Weed Control in Corn: Helping the Crop Compete
Enhancing crop competitiveness is critical
for an effective weed control plan. All of us have seen those areas in a field
where, for whatever reason, crop growth has been diminished and weeds surge
ahead to fill in the gap. Improving crop competitiveness means producers must
consider various management practices, to augment or reduce dependency on chemical
weed control. Some of these practices include:
Narrowing rows and increasing populations
has generally been considered a tool to enhance crop competitiveness in wheat
soybeans. Recently however, it has been discussed more and more as an option
for corn producers, as narrow row corn with higher populations has increased
in profile. Work at the University of Guelph under the direction of Prof.
Clarence Swanton has examined the potential impact of these cropping system
modifications on weed control in corn. The first of these studies examined
two row widths (15 and 30 inches), two population densities (28,000 and 40,000
ppa) and three levels of weed control (weed free for the full season, weed
free only until the fourth leaf stage of the corn crop, and weed free until
fourth leaf stage and then weeds removed only in the inter-row zones). In
these studies all weeds were controlled by hand.
Reducing Weed Growth
On the two experimental treatments where weeds were allowed to grow after the 4th leaf stage of corn growth, weeds were reduced by narrowing rows and by increasing populations (Table 1). Weed growth was measured at the twelfth- to fourteenth-leaf stage of development to determine the effect of row width and density on weed biomass.
Corn planted in either narrow rows or high densities (i.e., 15-inch rows or 40,000 ppa) appeared to out-compete weeds better than in more conventional corn cropping patterns (30-inch rows or 28,000 ppa). Swanton and his researchers claim this competitiveness comes principally in the form of superior sunlight interception by the corn crop. Table 2 illustrates the amount of sunlight that actually reached the soil surface under the various experimental treatments and shows the significant advantage to both narrower rows and higher densities in terms of sunlight interception. Across the three years of this study, narrow rows outyielded conventional row widths by 10 to 15 per cent when averaged over the three levels of weed control. This enhanced yield was at least partially credited to superior crop competitiveness with weeds when grown in narrow rows. However, high populations did not result in an improvement in yields relative to the lower populations. Raising the population to 40,000 ppa may have gone beyond the range where some yield gains were realized by higher populations.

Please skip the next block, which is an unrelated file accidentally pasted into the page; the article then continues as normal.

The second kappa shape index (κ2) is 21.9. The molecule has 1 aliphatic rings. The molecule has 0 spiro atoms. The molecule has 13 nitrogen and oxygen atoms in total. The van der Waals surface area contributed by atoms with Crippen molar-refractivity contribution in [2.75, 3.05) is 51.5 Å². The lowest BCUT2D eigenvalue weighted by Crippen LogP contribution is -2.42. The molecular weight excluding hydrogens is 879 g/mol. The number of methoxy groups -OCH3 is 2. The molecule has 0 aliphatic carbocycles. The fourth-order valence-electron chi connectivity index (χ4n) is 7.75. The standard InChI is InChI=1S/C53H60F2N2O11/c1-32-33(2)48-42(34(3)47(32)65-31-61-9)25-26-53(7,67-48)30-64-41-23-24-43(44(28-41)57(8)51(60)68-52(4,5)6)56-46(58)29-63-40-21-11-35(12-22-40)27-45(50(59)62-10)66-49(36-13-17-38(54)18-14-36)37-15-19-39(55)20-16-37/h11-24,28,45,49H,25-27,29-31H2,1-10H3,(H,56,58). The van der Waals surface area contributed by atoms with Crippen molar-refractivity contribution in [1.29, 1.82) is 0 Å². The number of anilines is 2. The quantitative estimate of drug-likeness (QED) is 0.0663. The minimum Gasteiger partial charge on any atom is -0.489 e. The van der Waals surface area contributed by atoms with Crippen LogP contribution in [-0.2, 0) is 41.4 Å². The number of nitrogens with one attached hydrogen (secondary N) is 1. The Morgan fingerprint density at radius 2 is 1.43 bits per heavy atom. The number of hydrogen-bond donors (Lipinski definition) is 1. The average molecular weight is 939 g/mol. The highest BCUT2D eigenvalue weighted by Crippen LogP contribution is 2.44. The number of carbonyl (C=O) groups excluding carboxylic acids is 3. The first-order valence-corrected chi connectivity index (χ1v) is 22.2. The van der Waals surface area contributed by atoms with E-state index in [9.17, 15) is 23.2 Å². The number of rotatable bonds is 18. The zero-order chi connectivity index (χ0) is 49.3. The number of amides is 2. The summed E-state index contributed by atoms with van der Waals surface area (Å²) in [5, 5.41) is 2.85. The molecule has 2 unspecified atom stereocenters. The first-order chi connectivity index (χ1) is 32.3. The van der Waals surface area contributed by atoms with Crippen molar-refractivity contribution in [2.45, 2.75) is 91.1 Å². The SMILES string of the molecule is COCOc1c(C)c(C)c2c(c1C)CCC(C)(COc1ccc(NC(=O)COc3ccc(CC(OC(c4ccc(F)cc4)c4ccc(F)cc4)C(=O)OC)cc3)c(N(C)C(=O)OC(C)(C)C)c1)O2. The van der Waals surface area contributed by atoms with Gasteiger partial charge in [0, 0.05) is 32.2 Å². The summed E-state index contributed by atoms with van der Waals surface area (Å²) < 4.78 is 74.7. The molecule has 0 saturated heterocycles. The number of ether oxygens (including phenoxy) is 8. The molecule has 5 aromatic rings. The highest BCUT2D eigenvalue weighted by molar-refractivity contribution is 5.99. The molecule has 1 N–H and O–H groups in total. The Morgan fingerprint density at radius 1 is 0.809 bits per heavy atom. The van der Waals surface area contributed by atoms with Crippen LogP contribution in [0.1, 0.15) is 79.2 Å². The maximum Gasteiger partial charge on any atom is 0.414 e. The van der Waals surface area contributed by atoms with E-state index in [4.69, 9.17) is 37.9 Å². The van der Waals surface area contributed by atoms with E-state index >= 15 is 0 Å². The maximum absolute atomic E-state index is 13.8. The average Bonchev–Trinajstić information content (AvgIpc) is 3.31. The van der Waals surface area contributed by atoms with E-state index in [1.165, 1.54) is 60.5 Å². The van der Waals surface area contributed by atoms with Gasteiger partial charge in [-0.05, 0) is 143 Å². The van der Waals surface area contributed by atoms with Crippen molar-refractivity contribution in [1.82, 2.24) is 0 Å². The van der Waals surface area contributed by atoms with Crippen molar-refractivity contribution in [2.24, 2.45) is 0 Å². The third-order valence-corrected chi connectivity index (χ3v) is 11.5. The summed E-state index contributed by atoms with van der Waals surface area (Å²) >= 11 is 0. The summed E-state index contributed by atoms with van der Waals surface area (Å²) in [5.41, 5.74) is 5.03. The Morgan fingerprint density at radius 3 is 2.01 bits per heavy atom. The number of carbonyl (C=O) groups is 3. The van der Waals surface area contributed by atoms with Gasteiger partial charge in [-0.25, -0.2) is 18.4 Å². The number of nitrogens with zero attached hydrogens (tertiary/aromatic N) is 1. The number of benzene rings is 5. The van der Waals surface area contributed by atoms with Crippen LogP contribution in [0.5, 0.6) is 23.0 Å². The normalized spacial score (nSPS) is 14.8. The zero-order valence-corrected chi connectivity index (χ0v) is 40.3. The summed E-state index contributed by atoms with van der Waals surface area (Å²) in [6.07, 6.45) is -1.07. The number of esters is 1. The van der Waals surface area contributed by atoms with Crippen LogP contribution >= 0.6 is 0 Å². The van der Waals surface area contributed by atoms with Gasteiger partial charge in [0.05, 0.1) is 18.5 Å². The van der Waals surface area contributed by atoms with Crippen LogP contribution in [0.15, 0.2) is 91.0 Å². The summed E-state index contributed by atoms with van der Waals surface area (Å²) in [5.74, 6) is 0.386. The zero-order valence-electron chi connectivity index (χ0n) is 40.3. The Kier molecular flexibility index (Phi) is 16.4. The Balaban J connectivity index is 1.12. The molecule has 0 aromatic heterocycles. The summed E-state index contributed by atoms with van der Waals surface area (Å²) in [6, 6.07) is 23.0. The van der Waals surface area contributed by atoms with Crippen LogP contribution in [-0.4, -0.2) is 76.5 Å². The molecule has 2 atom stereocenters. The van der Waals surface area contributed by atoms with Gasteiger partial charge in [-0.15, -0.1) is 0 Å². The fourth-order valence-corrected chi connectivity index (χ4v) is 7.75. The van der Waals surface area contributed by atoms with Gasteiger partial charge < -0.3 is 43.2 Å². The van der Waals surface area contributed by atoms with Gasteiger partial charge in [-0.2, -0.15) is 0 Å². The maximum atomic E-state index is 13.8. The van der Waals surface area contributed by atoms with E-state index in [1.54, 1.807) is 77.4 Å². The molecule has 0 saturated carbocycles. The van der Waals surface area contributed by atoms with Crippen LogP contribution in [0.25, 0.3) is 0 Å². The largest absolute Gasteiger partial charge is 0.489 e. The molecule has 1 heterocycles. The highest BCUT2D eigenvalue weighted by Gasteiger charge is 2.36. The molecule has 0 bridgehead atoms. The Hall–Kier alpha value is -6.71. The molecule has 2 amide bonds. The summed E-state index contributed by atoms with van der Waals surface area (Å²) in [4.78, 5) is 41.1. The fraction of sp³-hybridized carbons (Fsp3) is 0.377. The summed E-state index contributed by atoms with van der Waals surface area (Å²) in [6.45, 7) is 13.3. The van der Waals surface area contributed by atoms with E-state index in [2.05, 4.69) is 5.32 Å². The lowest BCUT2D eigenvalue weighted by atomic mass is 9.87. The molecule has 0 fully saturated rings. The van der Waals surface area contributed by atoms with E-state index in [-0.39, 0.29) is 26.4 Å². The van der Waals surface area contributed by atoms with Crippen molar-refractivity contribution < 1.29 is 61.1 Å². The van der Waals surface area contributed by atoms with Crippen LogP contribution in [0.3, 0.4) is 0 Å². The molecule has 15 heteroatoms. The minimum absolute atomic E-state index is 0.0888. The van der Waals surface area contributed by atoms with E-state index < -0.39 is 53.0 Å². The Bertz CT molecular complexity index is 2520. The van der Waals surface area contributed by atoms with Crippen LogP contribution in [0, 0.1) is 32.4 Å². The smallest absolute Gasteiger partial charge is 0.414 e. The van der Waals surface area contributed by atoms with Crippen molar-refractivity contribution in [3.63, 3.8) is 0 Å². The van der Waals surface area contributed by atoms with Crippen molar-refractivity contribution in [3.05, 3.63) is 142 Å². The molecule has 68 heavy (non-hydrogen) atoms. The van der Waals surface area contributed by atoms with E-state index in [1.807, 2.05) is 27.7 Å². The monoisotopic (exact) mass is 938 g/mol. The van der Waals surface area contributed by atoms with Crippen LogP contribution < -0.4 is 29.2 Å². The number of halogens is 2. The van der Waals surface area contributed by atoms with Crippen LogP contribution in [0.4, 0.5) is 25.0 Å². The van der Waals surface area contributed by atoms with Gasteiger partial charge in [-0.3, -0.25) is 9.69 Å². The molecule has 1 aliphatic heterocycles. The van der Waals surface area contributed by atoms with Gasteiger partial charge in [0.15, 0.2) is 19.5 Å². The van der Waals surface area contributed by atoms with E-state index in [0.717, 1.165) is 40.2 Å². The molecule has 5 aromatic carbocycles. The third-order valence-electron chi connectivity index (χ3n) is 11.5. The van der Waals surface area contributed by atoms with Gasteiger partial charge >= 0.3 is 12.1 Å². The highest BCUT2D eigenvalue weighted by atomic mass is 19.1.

Reducing Herbicide Requirements
Research along these same lines was conducted by Dr. Al Hamill, Agriculture and Agri-Food Canada, Harrow and Peter Sikkema, University of Guelph, Ridgetown and their research teams. These studies conducted at Centralia, Harrow and Ridgetown in both 1996 and 1997 evaluated the potential for high-population, narrow-row corn to maintain adequate weed control, while using reduced rates of post-emergent herbicide.
They planted corn in 15-, 20- and 30-inch rows at populations of 28,000 and 36,000 ppa, then imposed herbicide control with post-emergent applications of Marksman and Ultim at the full, recommended rate and at two substantially reduced rates. Interestingly, they achieved effective weed control across all plots with all of the herbicide approaches, either full or reduced rates.
This better-than-expected weed control masked any opportunity to determine the impact of row width and planting density on weed growth. Their results, however, indicated no advantage to corn yields from planting in narrower rows or at high densities. Sikkema generally believes the ability to use less herbicide in corn is often unrelated to row width and population and more related to weed pressure and timing of weed emergence within the corn crop.
Combining herbicide-resistant corn hybrids into these narrow row scenarios is also an area worth considering. Here, the argument is that enhanced crop competition may facilitate the use of herbicides with no residual weed control, or perhaps eliminate the need for a second in-crop application of the herbicide. Swanton has been working on this concept in experiments with Liberty Link corn planted in 15- and 30-inch rows at 28,000 and 40,000 plants per acre and controlled weeds with one or two applications of Liberty herbicide or with a more conventional Dualand Banvel treatment. Results from this experiment completed at Woodstock in 1996, 1997 and 1998 are outlined in Table 3 (low population data only). In these studies, yields were somewhat enhanced by narrow rows and the planting system may have provided opportunities for greater weed suppression within the various herbicide options.
1) Producers should not switch to narrow-row corn thinking yields will be consistently higher than in conventional planting patterns, nor should they think narrow-row corn will automatically allow for greater reductions in herbicide use than they could achieve in normal row widths.
2) Incentives for switching to narrow-row corn continue to come from a systems approach to cropping (i.e., one planter for beans and corn, more efficient use of no-till equipment, some enhancement of yields, etc.). Better crop competition and more efficient options for weed control may be another piece of this narrow-row puzzle.
3) Even if narrow rows or high populations are not a fit in your operation, producers should keep in mind the underlying importance of crop competitiveness in any weed control system. Get crops off to a fast start and focus on management decisions that favour the crop such as good crop rotations, fertilizer banding, and precise timing of post-emergent herbicides to ensure for your corn crop has every opportunity to out-compete the weeds.